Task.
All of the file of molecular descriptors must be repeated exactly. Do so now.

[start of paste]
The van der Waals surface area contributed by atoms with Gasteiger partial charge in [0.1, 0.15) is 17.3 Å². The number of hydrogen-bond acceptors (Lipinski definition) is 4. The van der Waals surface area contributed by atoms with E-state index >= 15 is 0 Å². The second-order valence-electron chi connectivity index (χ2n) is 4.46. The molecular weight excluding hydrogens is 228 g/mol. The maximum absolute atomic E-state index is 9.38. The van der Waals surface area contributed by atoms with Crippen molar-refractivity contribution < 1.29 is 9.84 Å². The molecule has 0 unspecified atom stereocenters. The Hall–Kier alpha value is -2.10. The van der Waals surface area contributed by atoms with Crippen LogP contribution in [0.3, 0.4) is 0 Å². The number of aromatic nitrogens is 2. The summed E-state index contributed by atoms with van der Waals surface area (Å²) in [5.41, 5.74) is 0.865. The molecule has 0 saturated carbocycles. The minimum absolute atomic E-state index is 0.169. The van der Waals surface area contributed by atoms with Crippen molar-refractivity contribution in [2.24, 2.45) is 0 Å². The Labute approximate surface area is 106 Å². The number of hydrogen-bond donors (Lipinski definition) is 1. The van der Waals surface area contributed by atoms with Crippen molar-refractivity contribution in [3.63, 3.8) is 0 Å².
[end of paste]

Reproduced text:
The van der Waals surface area contributed by atoms with Gasteiger partial charge in [0.1, 0.15) is 17.3 Å². The number of hydrogen-bond acceptors (Lipinski definition) is 4. The van der Waals surface area contributed by atoms with E-state index >= 15 is 0 Å². The second-order valence-electron chi connectivity index (χ2n) is 4.46. The molecular weight excluding hydrogens is 228 g/mol. The maximum absolute atomic E-state index is 9.38. The van der Waals surface area contributed by atoms with Crippen molar-refractivity contribution < 1.29 is 9.84 Å². The molecule has 0 unspecified atom stereocenters. The Hall–Kier alpha value is -2.10. The van der Waals surface area contributed by atoms with Crippen LogP contribution in [0.3, 0.4) is 0 Å². The number of aromatic nitrogens is 2. The summed E-state index contributed by atoms with van der Waals surface area (Å²) in [5.41, 5.74) is 0.865. The molecule has 0 saturated carbocycles. The minimum absolute atomic E-state index is 0.169. The van der Waals surface area contributed by atoms with Crippen molar-refractivity contribution in [2.24, 2.45) is 0 Å². The Labute approximate surface area is 106 Å². The number of hydrogen-bond donors (Lipinski definition) is 1. The van der Waals surface area contributed by atoms with Crippen molar-refractivity contribution in [3.63, 3.8) is 0 Å².